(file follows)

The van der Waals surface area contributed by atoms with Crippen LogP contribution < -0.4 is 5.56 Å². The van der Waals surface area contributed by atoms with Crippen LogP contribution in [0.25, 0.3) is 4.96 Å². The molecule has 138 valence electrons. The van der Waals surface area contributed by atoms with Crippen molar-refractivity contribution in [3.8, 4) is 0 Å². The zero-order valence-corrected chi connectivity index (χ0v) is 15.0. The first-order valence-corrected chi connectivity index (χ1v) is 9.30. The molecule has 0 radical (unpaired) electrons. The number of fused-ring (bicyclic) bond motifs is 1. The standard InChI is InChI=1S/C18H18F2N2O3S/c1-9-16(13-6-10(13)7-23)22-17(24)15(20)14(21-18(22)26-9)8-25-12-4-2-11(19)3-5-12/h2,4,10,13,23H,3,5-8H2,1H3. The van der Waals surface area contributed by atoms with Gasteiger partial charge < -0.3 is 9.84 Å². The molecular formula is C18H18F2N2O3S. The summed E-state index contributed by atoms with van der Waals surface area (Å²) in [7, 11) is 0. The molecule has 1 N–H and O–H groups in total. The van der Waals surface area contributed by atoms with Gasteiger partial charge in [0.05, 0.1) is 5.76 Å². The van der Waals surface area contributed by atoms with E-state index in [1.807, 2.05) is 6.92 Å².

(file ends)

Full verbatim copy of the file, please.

The van der Waals surface area contributed by atoms with Crippen LogP contribution < -0.4 is 5.56 Å². The van der Waals surface area contributed by atoms with Crippen LogP contribution in [0.25, 0.3) is 4.96 Å². The molecule has 138 valence electrons. The van der Waals surface area contributed by atoms with Crippen molar-refractivity contribution in [3.8, 4) is 0 Å². The zero-order valence-corrected chi connectivity index (χ0v) is 15.0. The first-order valence-corrected chi connectivity index (χ1v) is 9.30. The molecule has 0 radical (unpaired) electrons. The number of fused-ring (bicyclic) bond motifs is 1. The standard InChI is InChI=1S/C18H18F2N2O3S/c1-9-16(13-6-10(13)7-23)22-17(24)15(20)14(21-18(22)26-9)8-25-12-4-2-11(19)3-5-12/h2,4,10,13,23H,3,5-8H2,1H3. The van der Waals surface area contributed by atoms with Gasteiger partial charge < -0.3 is 9.84 Å². The molecular formula is C18H18F2N2O3S. The summed E-state index contributed by atoms with van der Waals surface area (Å²) in [7, 11) is 0. The molecule has 1 N–H and O–H groups in total. The van der Waals surface area contributed by atoms with Gasteiger partial charge in [0.05, 0.1) is 5.76 Å². The van der Waals surface area contributed by atoms with E-state index in [1.807, 2.05) is 6.92 Å².